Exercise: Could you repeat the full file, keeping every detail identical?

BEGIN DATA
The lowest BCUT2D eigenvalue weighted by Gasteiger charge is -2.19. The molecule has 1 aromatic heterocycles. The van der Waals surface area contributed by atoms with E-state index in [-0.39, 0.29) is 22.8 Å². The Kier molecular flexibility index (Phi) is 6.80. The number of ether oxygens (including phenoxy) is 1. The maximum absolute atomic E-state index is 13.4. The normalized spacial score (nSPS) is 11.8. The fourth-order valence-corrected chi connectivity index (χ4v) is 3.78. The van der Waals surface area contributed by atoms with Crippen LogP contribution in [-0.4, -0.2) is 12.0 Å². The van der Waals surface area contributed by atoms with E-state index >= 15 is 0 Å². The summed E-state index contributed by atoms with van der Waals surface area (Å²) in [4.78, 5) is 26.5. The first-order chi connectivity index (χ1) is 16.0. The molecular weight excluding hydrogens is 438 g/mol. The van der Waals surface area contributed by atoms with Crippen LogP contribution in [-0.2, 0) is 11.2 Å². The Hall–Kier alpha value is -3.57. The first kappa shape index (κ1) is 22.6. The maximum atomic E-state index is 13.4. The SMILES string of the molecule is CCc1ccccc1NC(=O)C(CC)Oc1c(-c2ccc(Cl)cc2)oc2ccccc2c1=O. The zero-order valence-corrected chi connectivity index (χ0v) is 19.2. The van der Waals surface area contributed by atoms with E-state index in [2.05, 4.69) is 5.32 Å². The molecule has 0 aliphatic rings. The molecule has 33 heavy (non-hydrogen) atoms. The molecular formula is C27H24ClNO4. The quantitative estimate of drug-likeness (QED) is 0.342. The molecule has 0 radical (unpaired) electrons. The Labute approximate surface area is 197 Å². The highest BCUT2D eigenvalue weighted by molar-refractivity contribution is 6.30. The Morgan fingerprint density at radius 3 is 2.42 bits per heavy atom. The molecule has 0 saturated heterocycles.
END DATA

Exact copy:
The lowest BCUT2D eigenvalue weighted by Gasteiger charge is -2.19. The molecule has 1 aromatic heterocycles. The van der Waals surface area contributed by atoms with E-state index in [-0.39, 0.29) is 22.8 Å². The Kier molecular flexibility index (Phi) is 6.80. The number of ether oxygens (including phenoxy) is 1. The maximum absolute atomic E-state index is 13.4. The normalized spacial score (nSPS) is 11.8. The fourth-order valence-corrected chi connectivity index (χ4v) is 3.78. The van der Waals surface area contributed by atoms with Crippen LogP contribution in [-0.4, -0.2) is 12.0 Å². The van der Waals surface area contributed by atoms with E-state index >= 15 is 0 Å². The summed E-state index contributed by atoms with van der Waals surface area (Å²) in [4.78, 5) is 26.5. The first-order chi connectivity index (χ1) is 16.0. The molecular weight excluding hydrogens is 438 g/mol. The van der Waals surface area contributed by atoms with Crippen LogP contribution in [-0.2, 0) is 11.2 Å². The Hall–Kier alpha value is -3.57. The first kappa shape index (κ1) is 22.6. The maximum atomic E-state index is 13.4. The SMILES string of the molecule is CCc1ccccc1NC(=O)C(CC)Oc1c(-c2ccc(Cl)cc2)oc2ccccc2c1=O. The zero-order valence-corrected chi connectivity index (χ0v) is 19.2. The van der Waals surface area contributed by atoms with E-state index in [2.05, 4.69) is 5.32 Å². The molecule has 0 aliphatic rings. The molecule has 33 heavy (non-hydrogen) atoms. The molecular formula is C27H24ClNO4. The quantitative estimate of drug-likeness (QED) is 0.342. The molecule has 0 radical (unpaired) electrons. The Labute approximate surface area is 197 Å². The highest BCUT2D eigenvalue weighted by molar-refractivity contribution is 6.30. The Morgan fingerprint density at radius 3 is 2.42 bits per heavy atom. The molecule has 0 saturated heterocycles.